Figure 1-1 reveals a few characteristics of the current spacecraft population. Most spacecraft reside in LEO, but there are three significant concentrations in higher orbits. There is a concentration of spacecraft (performing Earth observation and communications missions) in GEO. A second concentration in and near circular semisynchronous orbits is made up of spacecraft from the U.S. Global Positioning System (GPS) and the Russian Global Navigation Satellite System. There is also a significant population of spacecraft in highly elliptical Molniya-type orbits, including Commonwealth of Independent States (CIS) early warning and communications constellations. (In this report, we will refer to pre-1992 space activities of the former USSR as ''Soviet" and those of 1992 and later as either "Russian" or of the CIS, as appropriate.) In LEO, notable peaks exist around 1,400 to 1,500 km (due in part to a constellation of Russian communication spacecraft and debris from three breakups of Delta rocket bodies) and 900 to 1,000 km (due in part to Sun-synchronous remote sensing and navigation spacecraft and their associated debris).
FIGURE 1-1 Spacecraft population in Earth orbit, 1994. SOURCE: Prepared by Kaman Sciences based in part on U.S. Space Command Satellite Catalog.
Most space activities involving humans occur below about 600 km; there are currently few spacecraft in these low orbits because atmospheric drag at these altitudes causes fairly rapid orbital decay.
TYPES OF ORBITAL DEBRIS
The more than 3,600 space missions since 1957 have left a legacy of thousands of large and perhaps tens of millions of medium-sized debris objects in near-Earth space. Unlike meteoroids, which pass through and leave the near-Earth area, artificial space debris orbit the Earth and may remain in orbit for long periods of time. Of the 23,000 space objects officially cataloged by the U.S. Space Surveillance Network (SSN) since the beginning of the space age, nearly one-third remain in orbit about the Earth; the majority of these are expected to stay in orbit for tens or hundreds of years. The increasing population of cataloged space objects is represented in Figure 1-2. It is imperative to note that this figure shows only the objects large enough to be repeatedly tracked by ground-based radar. The vast majority of debris is too small to be tracked and is not represented in the figure.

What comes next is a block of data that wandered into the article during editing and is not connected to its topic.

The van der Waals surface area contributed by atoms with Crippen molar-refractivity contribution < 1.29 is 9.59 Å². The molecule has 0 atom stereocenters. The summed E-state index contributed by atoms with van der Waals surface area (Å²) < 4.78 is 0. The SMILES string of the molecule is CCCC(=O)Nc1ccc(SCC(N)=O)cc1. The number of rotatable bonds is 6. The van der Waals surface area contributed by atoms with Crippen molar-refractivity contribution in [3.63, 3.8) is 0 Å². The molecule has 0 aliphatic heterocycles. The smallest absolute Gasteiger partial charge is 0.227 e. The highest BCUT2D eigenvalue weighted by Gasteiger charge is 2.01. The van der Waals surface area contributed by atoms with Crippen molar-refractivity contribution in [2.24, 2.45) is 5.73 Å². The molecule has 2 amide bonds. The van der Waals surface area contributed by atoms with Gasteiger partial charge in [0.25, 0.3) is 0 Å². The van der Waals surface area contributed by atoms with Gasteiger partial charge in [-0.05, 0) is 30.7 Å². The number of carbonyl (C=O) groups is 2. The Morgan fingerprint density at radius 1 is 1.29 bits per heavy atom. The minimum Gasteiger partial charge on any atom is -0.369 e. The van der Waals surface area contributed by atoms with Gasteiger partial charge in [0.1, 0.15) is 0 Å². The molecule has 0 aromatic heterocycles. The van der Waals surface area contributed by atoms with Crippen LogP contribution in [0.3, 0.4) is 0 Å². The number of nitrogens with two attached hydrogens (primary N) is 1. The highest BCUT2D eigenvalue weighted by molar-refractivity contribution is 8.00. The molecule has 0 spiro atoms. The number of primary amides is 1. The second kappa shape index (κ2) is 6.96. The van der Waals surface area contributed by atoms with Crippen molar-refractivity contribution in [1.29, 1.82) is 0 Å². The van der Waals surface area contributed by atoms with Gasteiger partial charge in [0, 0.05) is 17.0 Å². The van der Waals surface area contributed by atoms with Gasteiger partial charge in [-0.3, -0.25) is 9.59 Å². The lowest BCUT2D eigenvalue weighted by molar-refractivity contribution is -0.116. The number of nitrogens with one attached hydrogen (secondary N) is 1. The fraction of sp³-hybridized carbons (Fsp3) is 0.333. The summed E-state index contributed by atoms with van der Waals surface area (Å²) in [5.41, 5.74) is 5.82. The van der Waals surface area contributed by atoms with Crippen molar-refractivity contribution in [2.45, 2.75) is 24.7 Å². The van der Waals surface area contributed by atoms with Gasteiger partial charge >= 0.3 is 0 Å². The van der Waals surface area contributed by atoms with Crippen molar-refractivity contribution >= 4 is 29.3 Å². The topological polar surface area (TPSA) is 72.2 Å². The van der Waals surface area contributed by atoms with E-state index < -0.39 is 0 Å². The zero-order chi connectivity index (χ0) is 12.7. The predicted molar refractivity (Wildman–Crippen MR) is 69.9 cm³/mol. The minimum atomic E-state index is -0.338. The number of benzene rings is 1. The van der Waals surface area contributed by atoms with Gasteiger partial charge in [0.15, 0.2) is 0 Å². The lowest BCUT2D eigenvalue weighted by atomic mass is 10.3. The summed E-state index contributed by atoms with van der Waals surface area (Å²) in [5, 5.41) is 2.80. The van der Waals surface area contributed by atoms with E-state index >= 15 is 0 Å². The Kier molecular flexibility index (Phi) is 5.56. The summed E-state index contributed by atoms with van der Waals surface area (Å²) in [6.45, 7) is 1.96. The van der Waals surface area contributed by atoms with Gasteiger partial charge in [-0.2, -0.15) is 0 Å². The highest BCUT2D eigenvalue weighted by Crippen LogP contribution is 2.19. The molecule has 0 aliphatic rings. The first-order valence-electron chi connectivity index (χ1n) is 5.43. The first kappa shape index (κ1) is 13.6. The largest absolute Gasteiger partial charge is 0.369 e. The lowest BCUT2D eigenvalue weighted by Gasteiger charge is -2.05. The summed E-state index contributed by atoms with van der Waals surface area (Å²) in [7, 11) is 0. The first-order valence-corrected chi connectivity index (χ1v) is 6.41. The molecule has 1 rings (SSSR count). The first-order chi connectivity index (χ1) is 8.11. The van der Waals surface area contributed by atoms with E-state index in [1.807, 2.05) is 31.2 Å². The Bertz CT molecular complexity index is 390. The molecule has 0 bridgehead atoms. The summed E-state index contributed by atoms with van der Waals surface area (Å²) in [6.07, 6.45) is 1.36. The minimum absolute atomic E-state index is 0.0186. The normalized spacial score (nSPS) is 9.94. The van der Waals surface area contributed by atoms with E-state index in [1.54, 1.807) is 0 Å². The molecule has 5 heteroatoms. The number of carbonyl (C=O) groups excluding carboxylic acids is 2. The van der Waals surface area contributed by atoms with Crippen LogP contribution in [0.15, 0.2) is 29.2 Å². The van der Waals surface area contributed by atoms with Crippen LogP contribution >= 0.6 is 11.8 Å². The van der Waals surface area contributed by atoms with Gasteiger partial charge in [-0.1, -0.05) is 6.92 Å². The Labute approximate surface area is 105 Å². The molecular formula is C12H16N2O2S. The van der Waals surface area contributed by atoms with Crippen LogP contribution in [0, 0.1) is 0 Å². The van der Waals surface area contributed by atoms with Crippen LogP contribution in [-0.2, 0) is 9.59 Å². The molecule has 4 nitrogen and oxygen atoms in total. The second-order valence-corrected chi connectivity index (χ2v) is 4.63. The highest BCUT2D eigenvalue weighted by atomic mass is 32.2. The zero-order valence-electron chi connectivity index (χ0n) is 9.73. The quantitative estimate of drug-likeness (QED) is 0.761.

Objects in Earth orbit that are not functional spacecraft are consid-
Box 1-2 Debris Size Conventions
This report uses three general size ranges to categorize debris.
ered debris. Spacecraft that are passive, serving as platforms for laser ranging experiments, atmospheric density measurements, or calibration of space surveillance sensors are considered functional, as are spacecraft that are currently in a reserve or standby status and may be reactivated in the future to continue their mission. Each other type of object in Earth orbit may be classified as belonging to one of four types of debris: nonfunctional spacecraft, rocket bodies, mission-related debris, and fragmentation debris. Figure 1-3 indicates the relative numbers of cataloged functional spacecraft and debris as of March 1994. More than 90% of these cataloged space objects are of U.S. or Soviet/CIS origin, while the remainder belong to nearly 30 other countries or organizations.
Functional spacecraft represent only about one-fifth of the spacecraft population in Earth orbit—the large majority of orbiting spacecraft are
nonfunctional. With very few exceptions, functional spacecraft that reach their end of life (EOL), through either termination or malfunction, are left in their former orbit or are transferred to slightly higher or lower altitudes (i.e., are reorbited). Typically, EOL reorbiting maneuvers are performed only by geosynchronous or semisynchronous spacecraft and by LEO spacecraft carrying nuclear materials. Historically, these EOL maneuvers have almost always resulted in longer orbital lifetimes. Only crewed vehicles and a few other spacecraft (e.g., reconnaissance or space station related) in very low orbits are normally returned to Earth at the conclusion of their missions.
BOX 1-3 Museum Piece in Orbit
The oldest nonfunctional spacecraft in orbit is the 1.5-kg Vanguard 1 spacecraft, which was launched by the United States on March 17, 1958, and ceased to function in 1964. Vanguard 1 now resides in an elliptical orbit of 650 km by 3,865 km. This orbit may not decay completely for another 200 years or more.